How to Configure AWStats for Windows and IIS

January 5th 2015 AWStats IIS Web Analytics

AWStats is one of the most popular tools for generating web site statistics from server logs, and it's also the one I have selected as a replacement for Google Analytics. In spite of its extensive documentation, I've hit a couple of stumbling blocks while setting it up in my environment. As is often the case, I'm writing this blog post for future reference.

Since the application is written in Perl, it makes sense to install it first. There are a couple of distributions available for Windows. I decided to use ActiveState Perl. It's available as a standard MSI Installer package; which you only need to run with default settings. If perl.exe is available from command line after the installation, you can be sure it completed successfully.

The next step is downloading the latest version of AWStats. It's available in a couple of different formats, zip archive probably being the most handy of them in Windows. You only need to unpack it to a location, where IIS has access it. I've put it inside my C:\WWW folder. Now its time to go into AWStats' wwwroot\cgi-bin subfolder, make a copy of awstats.model.conf named awstats.damirscorner.conf (where damirscorner is the name of the site I'm generating statistics for), and start following AWStats' instructions on how to change it for your needs. I only had to change 2 settings:

  • Set LogFile to C:\WWW\_Logs\W3SVC4\u_ex%YY-4%MM-4%DD-4.log; this matches the location and the name pattern for the log files, created by IIS (e.g. u_ex150105.log for today). The -4 part for years, months and days makes AWStats look for a file matching the date from 4 hours ago. I chose this offset because I'm processing the logs for the previous day at 3 in the morning.
  • Set DirData to C:\WWW\awstats-7.3\wwwroot\stats\damirscorner; that's the location where I'm storing my processed statistics data. The target folder must be created manually.

AWStats can parse logs in almost any format, but its best to just select W3C log file format in IIS and include all the required fields, as shown in the following screenshot:

IIS Log Settings

If you have old log files you want to parse, now is the right time to do it. With the help of this StackOverflow answer, I've come up with the following steps:

  • Copy old log files into a separate folder (e.g. C:\OldLogs). Skip the log file for today as it will get parsed the next morning.
  • Open command prompt and go into tools subfolder of your AWStats installation.
  • Merge all old files into a single one by calling logresolvemerge.pl: perl logresolvemerge.pl C:\OldLogs\*.log > C:\OldLogs\merged.log
  • The resulting file will have all the comment lines removed, including the one specifying the order of columns in the log. You'll need to insert it at the top of the created file yourself or AWStats will fail to parse it. You can copy it from one of the original log files which you have just merged. It should be near the top of the file and starts with #Fields:.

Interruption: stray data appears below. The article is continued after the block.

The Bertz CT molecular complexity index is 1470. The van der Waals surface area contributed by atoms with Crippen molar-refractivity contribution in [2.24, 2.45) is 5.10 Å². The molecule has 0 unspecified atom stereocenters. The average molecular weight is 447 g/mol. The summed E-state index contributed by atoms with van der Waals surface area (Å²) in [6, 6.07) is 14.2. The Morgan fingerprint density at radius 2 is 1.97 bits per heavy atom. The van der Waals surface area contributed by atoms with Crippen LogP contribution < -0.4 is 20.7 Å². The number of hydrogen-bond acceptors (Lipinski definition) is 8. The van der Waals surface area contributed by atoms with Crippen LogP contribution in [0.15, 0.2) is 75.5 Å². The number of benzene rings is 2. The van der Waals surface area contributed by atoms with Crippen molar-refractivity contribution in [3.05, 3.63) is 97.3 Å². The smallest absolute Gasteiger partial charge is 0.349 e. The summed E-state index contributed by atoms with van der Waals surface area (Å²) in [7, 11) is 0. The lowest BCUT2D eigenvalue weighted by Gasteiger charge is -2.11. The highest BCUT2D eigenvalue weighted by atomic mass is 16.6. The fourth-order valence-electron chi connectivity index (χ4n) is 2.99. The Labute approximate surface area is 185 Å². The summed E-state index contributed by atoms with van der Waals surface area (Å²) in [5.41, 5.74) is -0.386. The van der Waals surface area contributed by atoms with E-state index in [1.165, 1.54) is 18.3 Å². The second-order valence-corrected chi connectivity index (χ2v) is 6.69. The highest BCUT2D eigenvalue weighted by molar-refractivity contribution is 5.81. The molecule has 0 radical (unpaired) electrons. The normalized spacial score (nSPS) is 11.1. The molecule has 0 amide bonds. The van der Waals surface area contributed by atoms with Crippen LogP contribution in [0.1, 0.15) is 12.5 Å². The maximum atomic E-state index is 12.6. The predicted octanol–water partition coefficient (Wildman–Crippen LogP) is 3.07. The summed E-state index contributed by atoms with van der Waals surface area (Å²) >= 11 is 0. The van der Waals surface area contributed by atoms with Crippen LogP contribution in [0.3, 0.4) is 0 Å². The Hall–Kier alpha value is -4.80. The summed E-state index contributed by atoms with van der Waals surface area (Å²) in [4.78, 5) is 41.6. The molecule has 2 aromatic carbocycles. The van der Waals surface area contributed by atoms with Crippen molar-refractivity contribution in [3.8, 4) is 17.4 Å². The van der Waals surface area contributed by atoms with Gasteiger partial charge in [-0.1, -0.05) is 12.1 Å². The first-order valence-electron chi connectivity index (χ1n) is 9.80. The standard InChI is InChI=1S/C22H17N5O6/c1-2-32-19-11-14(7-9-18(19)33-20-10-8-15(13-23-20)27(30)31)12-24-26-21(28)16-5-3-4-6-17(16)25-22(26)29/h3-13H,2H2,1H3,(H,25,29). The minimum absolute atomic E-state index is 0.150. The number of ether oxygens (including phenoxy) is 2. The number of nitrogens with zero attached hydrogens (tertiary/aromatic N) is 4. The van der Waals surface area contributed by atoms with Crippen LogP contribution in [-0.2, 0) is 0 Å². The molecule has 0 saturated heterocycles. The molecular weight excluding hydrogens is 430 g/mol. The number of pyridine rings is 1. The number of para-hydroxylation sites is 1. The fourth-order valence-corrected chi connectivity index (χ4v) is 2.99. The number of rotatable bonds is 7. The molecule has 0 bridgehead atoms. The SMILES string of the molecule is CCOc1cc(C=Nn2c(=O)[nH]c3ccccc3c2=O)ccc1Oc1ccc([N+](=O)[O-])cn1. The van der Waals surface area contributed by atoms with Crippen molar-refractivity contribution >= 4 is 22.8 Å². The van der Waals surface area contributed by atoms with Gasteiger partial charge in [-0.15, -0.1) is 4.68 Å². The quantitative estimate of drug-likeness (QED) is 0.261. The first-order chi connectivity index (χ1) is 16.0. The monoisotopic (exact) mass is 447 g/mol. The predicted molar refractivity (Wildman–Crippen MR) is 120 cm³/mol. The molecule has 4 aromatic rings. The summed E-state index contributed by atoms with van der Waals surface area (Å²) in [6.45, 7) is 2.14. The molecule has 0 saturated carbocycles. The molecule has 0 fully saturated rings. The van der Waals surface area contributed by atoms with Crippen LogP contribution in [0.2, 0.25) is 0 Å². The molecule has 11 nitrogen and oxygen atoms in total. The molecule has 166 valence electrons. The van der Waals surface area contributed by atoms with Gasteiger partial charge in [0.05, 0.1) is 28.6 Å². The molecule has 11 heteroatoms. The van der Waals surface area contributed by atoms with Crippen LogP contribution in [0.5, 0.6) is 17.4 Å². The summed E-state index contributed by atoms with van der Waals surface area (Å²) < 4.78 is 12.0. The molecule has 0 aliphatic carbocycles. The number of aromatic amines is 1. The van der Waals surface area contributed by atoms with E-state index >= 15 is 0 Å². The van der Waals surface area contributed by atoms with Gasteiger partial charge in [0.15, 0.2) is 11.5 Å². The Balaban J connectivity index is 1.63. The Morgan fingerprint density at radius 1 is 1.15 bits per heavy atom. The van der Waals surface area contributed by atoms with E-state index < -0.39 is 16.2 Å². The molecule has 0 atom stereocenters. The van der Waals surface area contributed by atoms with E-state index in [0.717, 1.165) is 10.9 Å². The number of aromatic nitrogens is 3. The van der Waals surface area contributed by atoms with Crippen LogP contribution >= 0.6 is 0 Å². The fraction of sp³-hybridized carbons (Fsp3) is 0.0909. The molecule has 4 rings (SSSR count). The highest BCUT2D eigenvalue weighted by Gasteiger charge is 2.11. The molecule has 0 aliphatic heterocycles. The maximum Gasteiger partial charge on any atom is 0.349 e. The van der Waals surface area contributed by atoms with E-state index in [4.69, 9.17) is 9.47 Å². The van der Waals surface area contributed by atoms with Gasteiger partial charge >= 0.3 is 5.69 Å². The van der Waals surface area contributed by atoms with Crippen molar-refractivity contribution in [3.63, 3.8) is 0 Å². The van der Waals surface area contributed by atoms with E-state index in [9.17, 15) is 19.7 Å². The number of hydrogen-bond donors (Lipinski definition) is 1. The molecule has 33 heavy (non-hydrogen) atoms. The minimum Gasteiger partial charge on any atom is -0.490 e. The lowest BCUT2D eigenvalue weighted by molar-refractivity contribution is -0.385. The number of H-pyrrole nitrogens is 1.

• Now you can process the generated log file with AWStats by overriding the log file path from its settings. Change your command prompt current dir to wwwroot\cgi-bin subfolder and type: perl awstats.pl -config=damirscorner -LogFile=C:\OldLogs\merged.log. Replace damirscorner with the site name which you have used when naming your *.conf file.

The statistics are now generated. You only need to configure a new web site or web application in IIS which will serve the newly generated data. Just point it to the wwwroot subfolder of your AWStats installation. Because IIS doesn't know anything about Perl, you'll need to open the Handler Mappings and Add Script Map... as shown in the following screenshot (make sure the path to PerlEx30.dll is correct):

Add Script Map...

You might also want to add a index.html file inside the wwwroot folder which will redirect you to the correct URL when you navigate to the web application root from your browser:

<!DOCTYPE HTML>
<html lang="en-US">
  <head>
    <meta charset="UTF-8">
    <meta http-equiv="refresh" content="1;url=cgi-bin/awstats.pl?config=damirscorner">
    <script type="text/javascript">
      window.location.href = "cgi-bin/awstats.pl?config=damirscorner"
    </script>
    <title>Page Redirection</title>
  </head>
  <body>
    If you are not redirected automatically, 
    follow <a href='cgi-bin/awstats.pl?config=damirscorner'>this link</a>.
  </body>
</html>

Again, replace damirscorner in all 3 occurrences with your own site name.

You still need to setup a schedule for updating the statistics with new data. AWStats can only parse each log file once, so you'll need to match the schedule with your IIS settings. As you can see from the first screenshot, I have configured my Log File Rollover to happen Daily, therefore I'll need to process the log files daily as well, once they won't change any more. I used Windows Task Scheduler to create a job which runs at 3 in the morning every day and runs Perl (C:\Perl\bin\perl.exe, to be exact) with the following arguments: C:\WWW\awstats-7.3\wwwroot\cgi-bin\awstats.pl -config=damirscorner -update.

That's it. AWStats has been working flawlessly since I've set it up and I can now check fresh statistics for my blog every morning.

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